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Unformatted text preview: at Pr {S1 ≤ t} = FX (t), we can
interchange the order of integration and summation to get
Zt X
1
m(t) = FX (t) +
Pr {Sn−1 ≤ t − x} dFX (x)
x=0 n=2 = FX (t) + Z t 1
X x=0 n=1 = FX (t) + Z t x=0 Pr {Sn ≤ t − x} dFX (x) m(t − x)dFX (x) ; t ≥ 0. (3.6) An alternative derivation is given in Exercise 3.6. This integral equation is called the renewal
equation. 3.3.1 Laplace transform approach If we assume that X has a density fX (x), and that this density has a Laplace transform
R1
LX (s) = 0 fX (x)e−sx dx, we can take the Laplace transform of both sides of (3.6). Note 3.3. EXPECTED NUMBER OF RENEWALS 99 that the ﬁnal term in (3.6) is the convolution of m with fX , so that the Laplace transform
of m(t) satisﬁes
Lm (s) = LX (s)/s + Lm (s)LX (s).
Solving for Lm (s),
Lm (s) = LX (s)
.
s[1 − LX (s)] (3.7) Example 3.3.1. As a simple example of how this can be used to calculate m(t), suppose
fX (x) = (1/2)e−x + e−2x for x ≥ 0. The Laplace transform is given by
LX (s) = 1
1
(3/2)s + 2
+
=
.
2(s + 1) s + 2
(s + 1)(s + 2) Substituting this into (3.7) yields
Lm (s) = (3/2)s + 2
4
1
1
= 2+
−
.
2 (s + 3/2)
s
3s
9s 9(s + 3/2) Taking the inverse Laplace transform, we then have
m(t) = 4t 1 − exp[−(3/2)t]
+
.
3
9 The procedure in this example can be used for any interrenewal density fX (x) for which
the Laplace transform is a rational function, i.e., a ratio of polynomials. In such cases,
Lm (s) will also be a rational function. The Heaviside inversion formula (i.e., factoring the
denominator and expressing Lm (s) as a sum of individual poles as done above) can then
be used to calculate m(t). In the example above, there was a second order pole at s = 0
leading to the linear term 4t/3 in m(t), there was a ﬁrst order pole at s = 0 leading to the
constant 1/9, and there was a pole at s = −3/2 leading to the exponentially decaying term.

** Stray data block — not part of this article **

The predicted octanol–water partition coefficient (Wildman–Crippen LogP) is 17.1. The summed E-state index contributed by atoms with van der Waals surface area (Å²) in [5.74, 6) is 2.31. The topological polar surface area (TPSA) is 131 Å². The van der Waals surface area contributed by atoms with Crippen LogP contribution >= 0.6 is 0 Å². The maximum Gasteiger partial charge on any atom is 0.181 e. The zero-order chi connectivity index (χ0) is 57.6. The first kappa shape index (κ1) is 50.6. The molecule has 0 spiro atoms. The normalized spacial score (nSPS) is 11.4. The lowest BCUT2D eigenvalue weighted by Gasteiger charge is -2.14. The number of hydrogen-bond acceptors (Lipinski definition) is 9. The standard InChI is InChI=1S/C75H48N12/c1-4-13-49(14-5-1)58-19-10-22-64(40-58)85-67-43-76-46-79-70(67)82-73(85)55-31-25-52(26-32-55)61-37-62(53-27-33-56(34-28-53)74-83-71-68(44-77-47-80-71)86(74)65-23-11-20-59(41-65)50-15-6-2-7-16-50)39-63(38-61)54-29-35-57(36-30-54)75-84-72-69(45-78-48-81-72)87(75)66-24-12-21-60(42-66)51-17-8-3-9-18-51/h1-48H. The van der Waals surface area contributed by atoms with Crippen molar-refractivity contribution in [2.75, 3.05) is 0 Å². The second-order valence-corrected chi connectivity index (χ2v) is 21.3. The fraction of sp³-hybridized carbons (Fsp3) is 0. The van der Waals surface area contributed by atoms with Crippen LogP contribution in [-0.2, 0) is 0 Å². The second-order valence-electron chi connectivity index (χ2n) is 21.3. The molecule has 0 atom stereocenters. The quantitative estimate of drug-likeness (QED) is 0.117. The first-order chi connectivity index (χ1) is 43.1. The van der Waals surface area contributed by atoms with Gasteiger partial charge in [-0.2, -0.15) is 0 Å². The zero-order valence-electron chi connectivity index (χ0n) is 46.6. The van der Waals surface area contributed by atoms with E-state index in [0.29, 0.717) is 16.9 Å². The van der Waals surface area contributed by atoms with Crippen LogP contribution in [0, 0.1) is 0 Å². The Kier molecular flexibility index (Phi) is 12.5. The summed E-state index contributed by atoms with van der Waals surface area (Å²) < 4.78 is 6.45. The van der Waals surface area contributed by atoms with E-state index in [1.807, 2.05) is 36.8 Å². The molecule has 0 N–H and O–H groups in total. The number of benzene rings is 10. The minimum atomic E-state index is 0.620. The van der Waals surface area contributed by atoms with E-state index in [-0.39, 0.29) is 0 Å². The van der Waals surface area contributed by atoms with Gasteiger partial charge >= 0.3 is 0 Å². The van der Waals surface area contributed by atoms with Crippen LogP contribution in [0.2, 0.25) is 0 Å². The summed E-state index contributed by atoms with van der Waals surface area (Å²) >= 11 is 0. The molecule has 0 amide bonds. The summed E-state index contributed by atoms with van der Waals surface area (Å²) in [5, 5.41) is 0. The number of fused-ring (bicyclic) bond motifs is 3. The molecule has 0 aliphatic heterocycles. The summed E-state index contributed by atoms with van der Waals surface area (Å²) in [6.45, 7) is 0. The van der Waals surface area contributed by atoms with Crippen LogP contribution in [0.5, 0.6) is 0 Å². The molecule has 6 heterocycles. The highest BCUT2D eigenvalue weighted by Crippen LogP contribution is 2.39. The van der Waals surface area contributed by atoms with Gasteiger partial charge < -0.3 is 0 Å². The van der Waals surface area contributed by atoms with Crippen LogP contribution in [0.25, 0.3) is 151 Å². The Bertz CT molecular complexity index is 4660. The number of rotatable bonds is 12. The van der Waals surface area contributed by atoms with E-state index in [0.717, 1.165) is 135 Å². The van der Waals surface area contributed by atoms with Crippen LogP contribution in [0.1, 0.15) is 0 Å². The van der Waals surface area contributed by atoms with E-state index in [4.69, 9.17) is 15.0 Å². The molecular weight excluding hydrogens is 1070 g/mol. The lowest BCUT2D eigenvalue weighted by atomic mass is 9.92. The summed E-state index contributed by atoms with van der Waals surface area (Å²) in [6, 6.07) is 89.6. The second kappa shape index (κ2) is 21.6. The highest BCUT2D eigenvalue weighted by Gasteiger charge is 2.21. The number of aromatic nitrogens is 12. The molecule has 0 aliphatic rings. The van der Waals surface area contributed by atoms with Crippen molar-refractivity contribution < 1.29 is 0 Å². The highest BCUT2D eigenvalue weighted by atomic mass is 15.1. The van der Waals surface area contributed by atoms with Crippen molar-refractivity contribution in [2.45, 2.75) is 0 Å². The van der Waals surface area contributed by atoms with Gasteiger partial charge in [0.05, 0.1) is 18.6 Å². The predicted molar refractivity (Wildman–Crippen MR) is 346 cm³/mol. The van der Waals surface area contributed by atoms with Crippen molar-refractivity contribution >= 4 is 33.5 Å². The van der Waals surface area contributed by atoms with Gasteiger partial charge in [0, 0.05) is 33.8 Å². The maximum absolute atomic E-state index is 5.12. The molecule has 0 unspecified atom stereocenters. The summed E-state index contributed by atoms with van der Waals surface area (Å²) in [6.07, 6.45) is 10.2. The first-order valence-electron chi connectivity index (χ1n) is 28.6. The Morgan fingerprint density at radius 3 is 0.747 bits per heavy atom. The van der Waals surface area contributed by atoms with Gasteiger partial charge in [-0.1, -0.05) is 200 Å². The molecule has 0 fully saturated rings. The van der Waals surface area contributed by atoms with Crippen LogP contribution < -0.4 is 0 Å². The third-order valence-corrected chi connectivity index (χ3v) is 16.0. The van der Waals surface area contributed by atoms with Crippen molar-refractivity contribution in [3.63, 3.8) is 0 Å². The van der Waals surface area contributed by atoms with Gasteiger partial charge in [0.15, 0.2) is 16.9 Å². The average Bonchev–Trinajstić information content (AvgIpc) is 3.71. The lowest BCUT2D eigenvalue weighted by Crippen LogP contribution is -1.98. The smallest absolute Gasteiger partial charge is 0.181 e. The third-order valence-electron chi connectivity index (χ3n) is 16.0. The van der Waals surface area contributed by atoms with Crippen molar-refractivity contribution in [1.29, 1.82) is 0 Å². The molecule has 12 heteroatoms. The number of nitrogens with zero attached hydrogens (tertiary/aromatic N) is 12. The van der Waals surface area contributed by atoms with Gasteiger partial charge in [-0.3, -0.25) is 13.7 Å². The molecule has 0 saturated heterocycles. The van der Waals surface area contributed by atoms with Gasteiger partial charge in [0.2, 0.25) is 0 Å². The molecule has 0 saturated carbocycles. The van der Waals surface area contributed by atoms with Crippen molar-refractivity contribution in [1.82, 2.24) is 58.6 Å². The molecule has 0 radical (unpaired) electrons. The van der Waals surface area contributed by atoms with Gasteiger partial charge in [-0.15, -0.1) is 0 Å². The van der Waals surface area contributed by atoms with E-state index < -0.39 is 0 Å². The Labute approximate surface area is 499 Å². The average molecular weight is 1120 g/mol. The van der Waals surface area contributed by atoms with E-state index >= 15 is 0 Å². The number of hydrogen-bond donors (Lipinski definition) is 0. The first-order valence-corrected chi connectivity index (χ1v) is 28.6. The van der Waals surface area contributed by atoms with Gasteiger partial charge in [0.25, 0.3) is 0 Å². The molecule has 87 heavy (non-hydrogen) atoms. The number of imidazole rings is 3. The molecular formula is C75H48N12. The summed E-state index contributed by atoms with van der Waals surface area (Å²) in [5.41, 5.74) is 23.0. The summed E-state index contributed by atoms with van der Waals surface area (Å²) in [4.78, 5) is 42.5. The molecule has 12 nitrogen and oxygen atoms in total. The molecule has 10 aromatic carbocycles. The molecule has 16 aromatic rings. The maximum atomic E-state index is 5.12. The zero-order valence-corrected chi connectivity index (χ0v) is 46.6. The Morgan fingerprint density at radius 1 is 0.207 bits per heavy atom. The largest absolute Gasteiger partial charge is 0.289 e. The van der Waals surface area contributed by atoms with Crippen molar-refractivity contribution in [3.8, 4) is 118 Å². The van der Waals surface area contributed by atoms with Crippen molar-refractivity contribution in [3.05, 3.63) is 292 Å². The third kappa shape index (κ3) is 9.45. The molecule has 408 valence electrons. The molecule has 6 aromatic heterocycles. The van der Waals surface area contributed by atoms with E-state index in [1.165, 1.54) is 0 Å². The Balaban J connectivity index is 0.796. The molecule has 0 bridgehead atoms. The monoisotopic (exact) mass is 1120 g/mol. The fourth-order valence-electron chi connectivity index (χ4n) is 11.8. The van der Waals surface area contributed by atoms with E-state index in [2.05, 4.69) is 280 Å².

We now show that a second order pole at s = 0 always occurs when LX (s) is a rational
function. To see this, note that LX (0) is just the integral of fX (x), which is 1; thus 1 − LX (s)
has a zero at s = 0 and Lm (s) has a second order pole at s = 0. To evaluate the residue
for this second order pole, we recall that the ﬁrst and second derivatives of LX (s) at s = 0
£§
are −E [X ] and E X 2 respectively. £ §
Expanding LX (s) in a power series around s = 0 then
yields LX (s) = 1 − sE [X ] + (s2 /2)E X 2 plus terms of order s3 or higher. This gives us
√£ §
!
£§
1 − sX + (s2 /2)E X 2 + · · ·
1
1 E X2
§=
Lm (s) = 2 £
+
(3.8)
2 − 1 + ··· .
s
s X − (s/2)E [X 2 ] + · · ·
s2 X
2X
The remaining terms are the other poles of Lm (s) with their residues. RFor values of s with
R
R
<(s) ≥ 0, we have LX (s) =  fX (x)e−sx dx ≤ fX (x)e−sx dx ≤ fX (x)dx = 1 with
strict inequality except for s = 0. Thus LX (s) cannot have any poles on the imaginary axis
or the right half plane, and 1 − LX (s) cannot have any zeros there other than the one at
s = 0. It follows that all the remaining poles of Lm (s) are strictly in the left half plane. 100 CHAPTER 3. RENEWAL PROCESSES This means that the inverse transforms for all these remaining poles die out as t → 1.
Thus the inverse Laplace transform of Lm (s) is
£§
E X2
t
m(t) =
+
(3.9)
2 − 1 + ε(t) for t ≥ 0.
X
2X
where limt→1 ε(t) = 0.
We have derived (3.9) only for the special case in which fX (x) has a rational Laplace transform. For this case, (3.9) implies both the elementary renewal theorem (limt→1 m(t)/t =
1/X ) and also Blackwell’s theorem (limt→1 [m(t + δ ) − m(t)] = δ /X ). We will interpret the
£§
2
meaning of the constant term E X 2 /(2X ) − 1 in Section 3.4. In what follows, we derive
the elementary renewal theorem for the general case.
Some of the machinery used to prove the elementary renewal theorem is very useful in its
own right and involves repeating some given experiment a random number of times. This
involves some care about the rule for terminating the set of repeated experiments, and
leads to a result called Wald’s equality. This will then be applied to renewal processes,
and in particular to the expected epoch of the ﬁrst arrival after some given time t and the
expected number of arrivals up to that epoch. We then use this result to demonstrate that
m(t)/t → 1/X . 3.3.2 Random stopping times Visualize performing an experiment repeatedly, observing successive sample outputs of a
given random variable (i.e., observing an outcome of X1 , X2 , . . . where the Xi are IID). The
experiment is stopped when enough data has been accumulated for the purposes at hand.
This type of situation occurs frequently in applications. For example, we might be required
to make a choice from several hypotheses, and might repeat an experiment until the hypotheses are suﬃciently discriminated. If the number of trials is allowed to depend on the
outcome, the mean number of trials required to achieve a given error probability is typically
a small fraction of the...
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This note was uploaded on 09/27/2010 for the course EE 229 taught by Professor R.srikant during the Spring '09 term at University of Illinois, Urbana Champaign.
 Spring '09
 R.Srikant

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